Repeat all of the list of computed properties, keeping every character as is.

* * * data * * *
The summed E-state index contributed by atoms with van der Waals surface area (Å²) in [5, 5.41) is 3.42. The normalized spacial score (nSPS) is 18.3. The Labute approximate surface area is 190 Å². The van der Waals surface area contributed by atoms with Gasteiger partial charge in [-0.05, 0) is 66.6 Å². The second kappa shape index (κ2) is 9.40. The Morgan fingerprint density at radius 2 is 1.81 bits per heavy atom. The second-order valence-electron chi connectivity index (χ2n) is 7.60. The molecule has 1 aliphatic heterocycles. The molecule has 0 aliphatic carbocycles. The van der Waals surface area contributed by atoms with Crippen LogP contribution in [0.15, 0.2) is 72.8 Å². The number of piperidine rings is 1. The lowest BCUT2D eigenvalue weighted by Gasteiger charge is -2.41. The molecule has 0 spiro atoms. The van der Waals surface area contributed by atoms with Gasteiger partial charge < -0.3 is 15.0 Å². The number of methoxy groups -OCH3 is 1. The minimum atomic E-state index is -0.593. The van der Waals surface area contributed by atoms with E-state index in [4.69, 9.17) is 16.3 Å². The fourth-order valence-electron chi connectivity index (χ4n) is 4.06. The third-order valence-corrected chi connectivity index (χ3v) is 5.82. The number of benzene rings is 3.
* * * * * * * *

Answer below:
The summed E-state index contributed by atoms with van der Waals surface area (Å²) in [5, 5.41) is 3.42. The normalized spacial score (nSPS) is 18.3. The Labute approximate surface area is 190 Å². The van der Waals surface area contributed by atoms with Gasteiger partial charge in [-0.05, 0) is 66.6 Å². The second kappa shape index (κ2) is 9.40. The Morgan fingerprint density at radius 2 is 1.81 bits per heavy atom. The second-order valence-electron chi connectivity index (χ2n) is 7.60. The molecule has 1 aliphatic heterocycles. The molecule has 0 aliphatic carbocycles. The van der Waals surface area contributed by atoms with Crippen LogP contribution in [0.15, 0.2) is 72.8 Å². The number of piperidine rings is 1. The lowest BCUT2D eigenvalue weighted by Gasteiger charge is -2.41. The molecule has 0 spiro atoms. The van der Waals surface area contributed by atoms with Gasteiger partial charge < -0.3 is 15.0 Å². The number of methoxy groups -OCH3 is 1. The minimum atomic E-state index is -0.593. The van der Waals surface area contributed by atoms with E-state index in [4.69, 9.17) is 16.3 Å². The fourth-order valence-electron chi connectivity index (χ4n) is 4.06. The third-order valence-corrected chi connectivity index (χ3v) is 5.82. The number of benzene rings is 3.